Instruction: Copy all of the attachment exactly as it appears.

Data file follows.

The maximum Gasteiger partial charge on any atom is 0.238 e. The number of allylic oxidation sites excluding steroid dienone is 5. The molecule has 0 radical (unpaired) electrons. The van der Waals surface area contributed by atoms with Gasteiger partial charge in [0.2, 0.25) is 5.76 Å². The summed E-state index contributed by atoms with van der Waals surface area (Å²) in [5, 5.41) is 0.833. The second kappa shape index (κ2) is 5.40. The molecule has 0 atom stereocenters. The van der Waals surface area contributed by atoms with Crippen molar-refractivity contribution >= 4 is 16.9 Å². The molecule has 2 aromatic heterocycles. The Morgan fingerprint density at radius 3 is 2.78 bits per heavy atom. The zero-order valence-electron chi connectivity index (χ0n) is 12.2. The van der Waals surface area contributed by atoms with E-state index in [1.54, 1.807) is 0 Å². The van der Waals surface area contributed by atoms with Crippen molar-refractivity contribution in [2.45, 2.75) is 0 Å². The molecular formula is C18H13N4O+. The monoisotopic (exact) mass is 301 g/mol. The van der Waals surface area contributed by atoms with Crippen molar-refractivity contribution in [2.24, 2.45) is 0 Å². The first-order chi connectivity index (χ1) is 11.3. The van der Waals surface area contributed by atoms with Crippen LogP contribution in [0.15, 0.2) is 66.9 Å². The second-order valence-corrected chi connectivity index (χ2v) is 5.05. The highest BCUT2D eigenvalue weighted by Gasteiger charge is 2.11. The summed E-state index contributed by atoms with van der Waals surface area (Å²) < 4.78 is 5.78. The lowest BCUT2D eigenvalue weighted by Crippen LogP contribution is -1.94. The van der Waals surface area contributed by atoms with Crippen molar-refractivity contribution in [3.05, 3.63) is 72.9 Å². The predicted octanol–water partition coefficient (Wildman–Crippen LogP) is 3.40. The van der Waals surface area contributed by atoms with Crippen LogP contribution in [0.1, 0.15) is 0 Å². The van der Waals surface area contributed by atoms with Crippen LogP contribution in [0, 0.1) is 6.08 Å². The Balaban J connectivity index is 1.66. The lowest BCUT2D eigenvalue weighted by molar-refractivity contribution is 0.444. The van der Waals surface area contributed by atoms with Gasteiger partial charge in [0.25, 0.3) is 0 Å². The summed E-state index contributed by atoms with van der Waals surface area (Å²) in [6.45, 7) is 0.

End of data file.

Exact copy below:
The maximum Gasteiger partial charge on any atom is 0.238 e. The number of allylic oxidation sites excluding steroid dienone is 5. The molecule has 0 radical (unpaired) electrons. The van der Waals surface area contributed by atoms with Gasteiger partial charge in [0.2, 0.25) is 5.76 Å². The summed E-state index contributed by atoms with van der Waals surface area (Å²) in [5, 5.41) is 0.833. The second kappa shape index (κ2) is 5.40. The molecule has 0 atom stereocenters. The van der Waals surface area contributed by atoms with Crippen molar-refractivity contribution >= 4 is 16.9 Å². The molecule has 2 aromatic heterocycles. The Morgan fingerprint density at radius 3 is 2.78 bits per heavy atom. The zero-order valence-electron chi connectivity index (χ0n) is 12.2. The van der Waals surface area contributed by atoms with E-state index in [1.54, 1.807) is 0 Å². The van der Waals surface area contributed by atoms with Crippen molar-refractivity contribution in [2.45, 2.75) is 0 Å². The molecular formula is C18H13N4O+. The monoisotopic (exact) mass is 301 g/mol. The van der Waals surface area contributed by atoms with Crippen molar-refractivity contribution in [2.24, 2.45) is 0 Å². The first-order chi connectivity index (χ1) is 11.3. The van der Waals surface area contributed by atoms with Crippen LogP contribution in [0.15, 0.2) is 66.9 Å². The second-order valence-corrected chi connectivity index (χ2v) is 5.05. The highest BCUT2D eigenvalue weighted by Gasteiger charge is 2.11. The summed E-state index contributed by atoms with van der Waals surface area (Å²) < 4.78 is 5.78. The lowest BCUT2D eigenvalue weighted by Crippen LogP contribution is -1.94. The van der Waals surface area contributed by atoms with Crippen molar-refractivity contribution in [3.05, 3.63) is 72.9 Å². The predicted octanol–water partition coefficient (Wildman–Crippen LogP) is 3.40. The van der Waals surface area contributed by atoms with Crippen LogP contribution in [0.1, 0.15) is 0 Å². The van der Waals surface area contributed by atoms with Crippen LogP contribution in [0, 0.1) is 6.08 Å². The Balaban J connectivity index is 1.66. The lowest BCUT2D eigenvalue weighted by molar-refractivity contribution is 0.444. The van der Waals surface area contributed by atoms with Gasteiger partial charge in [0.25, 0.3) is 0 Å². The summed E-state index contributed by atoms with van der Waals surface area (Å²) in [6.45, 7) is 0.